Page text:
Canadian crypto exchange Coinsquare said it suffered a data breach last week on Friday, November 25, but assured of the safety of users’ assets, saying they remain “secure in cold storage and are not at risk.”
The news of the attack followed an email on Friday last week, although the attack executive the week before when the exchange informed customers via Twitter.
“Earlier this morning, we detected unusual activity on our platform, and out of caution, we decided to undergo an unscheduled maintenance period while we address this issue.”
The exchange, which advertises itself as “Canada’s trusted platform to securely buy, sell, and trade Bitcoin, Ethereum, and more,” emails customers to inform them about the “data incident” where an unauthorized party accessed a customer database containing personal information.
Details Accessed in the Breach
From the email, the breach exposed “customer names, email addresses, residential addresses, phone numbers, dates of birth, device IDs, public wallet addresses, transaction history, and account balances.” The email also added, “…no passwords were exposed,” as there was no evidence that the threat attacker had viewed any of the passwords.
Even so, the company cautioned users through a formal communication asking them to change their passwords and enable 2-Factor authentication (2FA) as a precaution for enhanced security. Not just that, Coinsquare also implored customers to remain cautious and use different credentials for different platforms.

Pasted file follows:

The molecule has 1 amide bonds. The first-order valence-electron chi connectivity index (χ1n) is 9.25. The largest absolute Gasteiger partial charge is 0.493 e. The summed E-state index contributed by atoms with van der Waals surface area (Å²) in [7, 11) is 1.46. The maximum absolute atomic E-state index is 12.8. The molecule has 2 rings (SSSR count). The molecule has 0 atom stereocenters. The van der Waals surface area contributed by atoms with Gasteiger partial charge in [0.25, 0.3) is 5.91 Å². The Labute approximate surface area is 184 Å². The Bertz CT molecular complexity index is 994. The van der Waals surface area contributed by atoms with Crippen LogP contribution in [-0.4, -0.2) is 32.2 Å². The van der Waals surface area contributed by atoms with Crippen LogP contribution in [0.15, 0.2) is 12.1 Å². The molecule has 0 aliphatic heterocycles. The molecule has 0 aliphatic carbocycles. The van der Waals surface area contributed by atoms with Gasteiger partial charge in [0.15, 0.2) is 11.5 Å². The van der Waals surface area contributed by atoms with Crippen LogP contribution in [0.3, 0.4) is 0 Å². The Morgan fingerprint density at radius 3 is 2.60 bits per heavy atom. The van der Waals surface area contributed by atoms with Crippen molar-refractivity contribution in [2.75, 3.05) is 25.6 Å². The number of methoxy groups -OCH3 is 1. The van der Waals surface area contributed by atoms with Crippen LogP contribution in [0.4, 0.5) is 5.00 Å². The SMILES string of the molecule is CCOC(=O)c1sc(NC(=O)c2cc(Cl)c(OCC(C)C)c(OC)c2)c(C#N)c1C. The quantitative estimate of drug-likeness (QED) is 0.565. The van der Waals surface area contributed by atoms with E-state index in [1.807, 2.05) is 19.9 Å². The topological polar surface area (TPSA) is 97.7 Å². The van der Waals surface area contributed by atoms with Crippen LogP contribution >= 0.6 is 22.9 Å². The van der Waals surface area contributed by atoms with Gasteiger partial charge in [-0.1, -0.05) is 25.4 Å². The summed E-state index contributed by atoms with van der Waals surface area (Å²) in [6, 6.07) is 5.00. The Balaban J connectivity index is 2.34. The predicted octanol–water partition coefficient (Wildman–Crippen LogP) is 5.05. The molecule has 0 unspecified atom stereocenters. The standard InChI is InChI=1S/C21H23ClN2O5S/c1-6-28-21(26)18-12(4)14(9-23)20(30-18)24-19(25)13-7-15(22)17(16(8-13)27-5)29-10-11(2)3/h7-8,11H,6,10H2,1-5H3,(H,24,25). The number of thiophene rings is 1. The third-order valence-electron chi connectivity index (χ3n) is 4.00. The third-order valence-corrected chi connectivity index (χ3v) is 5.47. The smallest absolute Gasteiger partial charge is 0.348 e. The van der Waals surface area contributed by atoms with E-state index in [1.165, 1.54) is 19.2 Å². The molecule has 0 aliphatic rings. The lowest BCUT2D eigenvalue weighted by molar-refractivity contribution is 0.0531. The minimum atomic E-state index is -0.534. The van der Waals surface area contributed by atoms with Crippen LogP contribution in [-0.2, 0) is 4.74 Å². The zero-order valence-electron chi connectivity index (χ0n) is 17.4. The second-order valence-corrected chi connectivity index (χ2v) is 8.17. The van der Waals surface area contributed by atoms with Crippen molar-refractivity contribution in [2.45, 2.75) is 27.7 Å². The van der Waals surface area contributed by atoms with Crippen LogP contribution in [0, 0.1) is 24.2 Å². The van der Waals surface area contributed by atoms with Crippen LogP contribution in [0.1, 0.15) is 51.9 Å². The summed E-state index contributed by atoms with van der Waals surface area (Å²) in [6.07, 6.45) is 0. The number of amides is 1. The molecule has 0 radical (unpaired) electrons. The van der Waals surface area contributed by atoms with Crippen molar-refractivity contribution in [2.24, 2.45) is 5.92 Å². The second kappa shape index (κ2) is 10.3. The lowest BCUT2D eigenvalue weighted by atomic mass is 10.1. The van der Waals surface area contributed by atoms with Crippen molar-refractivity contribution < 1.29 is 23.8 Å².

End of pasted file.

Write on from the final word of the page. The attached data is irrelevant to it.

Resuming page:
Following the attack, Coinsquare suspended activities on the platform citing “detected vulnerability,” a move that fueled speculation of possible liquidity issues. However, according to a tweet, Coinsquare restored full service on Friday.
The fear and uncertainty follow the momentous implosion of Sam Bankman-Fried’s crypto empire earlier in November.
“Full service has been restored on the web and mobile, including fiat and crypto deposits/withdrawals. We thank you for your patience throughout the day and continued support.”
Along with the announcement of restored normalcy, the company also reiterated, “100% of client funds are safely held in cold storage and are not used for business activities.”
Coinsquare’s IIROC Registration
It is worth noting that Coinsquare is Canada’s longest-standing trading platform and the first exchange to have received registration from the Investment Industry Regulatory Organization of Canada (IIROC). It received approval in October 2022, a go-ahead signal to be an industry dealer or marketplace and member of the organization. The regulation was meant to ascertain the highest dealer compliance and oversight level under the current regulatory system.
The regulation also provided a gateway for the complete segregation of client funds that licensed and insured custodians would subsequently keep.
By being a registered member of the IIROC, the exchange is required to make a regular report of its financial standing to maintain capital for liabilities. More importantly, the Canadian Investment Protection Fund protects the cash held in client accounts in case of insolvency.
So far, Coinsquare’s registry lists over 500,000 users. The platform offers over 40 crypto tokens, including 820 coin-to-coin trading pairs. The Canadian crypto firm has facilitated almost $5.82 billion in trades from its 2014 launch.
The regulatory approach and framework in Canada differ from what is offered in the U.S., as Canada demands that all crypto exchanges operating within the country be registered or apply to the IIROC at the very least.
The U.S. has been re-evaluating the effectiveness of regulations around cryptocurrencies. The efforts became more intense following the collapse of some of the biggest exchanges and cryptocurrency ecosystems in the last year, among them being prominent brands like Celsius, Terra, Voyager, and, most recently, FTX.